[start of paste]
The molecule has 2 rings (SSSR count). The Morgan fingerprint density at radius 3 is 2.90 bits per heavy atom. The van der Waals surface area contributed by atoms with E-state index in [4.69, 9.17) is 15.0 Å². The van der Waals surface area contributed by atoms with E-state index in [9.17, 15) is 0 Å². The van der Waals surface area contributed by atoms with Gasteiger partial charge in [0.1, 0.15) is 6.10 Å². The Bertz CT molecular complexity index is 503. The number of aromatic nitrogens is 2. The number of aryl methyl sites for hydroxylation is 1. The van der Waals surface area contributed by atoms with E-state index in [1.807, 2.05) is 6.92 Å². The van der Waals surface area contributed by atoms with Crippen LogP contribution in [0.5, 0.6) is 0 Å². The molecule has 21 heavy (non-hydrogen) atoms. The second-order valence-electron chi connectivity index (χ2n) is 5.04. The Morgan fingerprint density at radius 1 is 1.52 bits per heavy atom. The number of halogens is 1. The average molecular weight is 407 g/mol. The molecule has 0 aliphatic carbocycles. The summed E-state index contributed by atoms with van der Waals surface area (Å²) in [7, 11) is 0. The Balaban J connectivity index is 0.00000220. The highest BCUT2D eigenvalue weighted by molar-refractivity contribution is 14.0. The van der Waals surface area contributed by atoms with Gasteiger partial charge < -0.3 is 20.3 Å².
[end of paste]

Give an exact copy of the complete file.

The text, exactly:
The molecule has 2 rings (SSSR count). The Morgan fingerprint density at radius 3 is 2.90 bits per heavy atom. The van der Waals surface area contributed by atoms with E-state index in [4.69, 9.17) is 15.0 Å². The van der Waals surface area contributed by atoms with E-state index in [9.17, 15) is 0 Å². The van der Waals surface area contributed by atoms with Gasteiger partial charge in [0.1, 0.15) is 6.10 Å². The Bertz CT molecular complexity index is 503. The number of aromatic nitrogens is 2. The number of aryl methyl sites for hydroxylation is 1. The van der Waals surface area contributed by atoms with E-state index in [1.807, 2.05) is 6.92 Å². The van der Waals surface area contributed by atoms with Crippen LogP contribution in [0.5, 0.6) is 0 Å². The molecule has 21 heavy (non-hydrogen) atoms. The second-order valence-electron chi connectivity index (χ2n) is 5.04. The Morgan fingerprint density at radius 1 is 1.52 bits per heavy atom. The number of halogens is 1. The average molecular weight is 407 g/mol. The molecule has 0 aliphatic carbocycles. The summed E-state index contributed by atoms with van der Waals surface area (Å²) in [7, 11) is 0. The Balaban J connectivity index is 0.00000220. The highest BCUT2D eigenvalue weighted by molar-refractivity contribution is 14.0. The van der Waals surface area contributed by atoms with Gasteiger partial charge < -0.3 is 20.3 Å².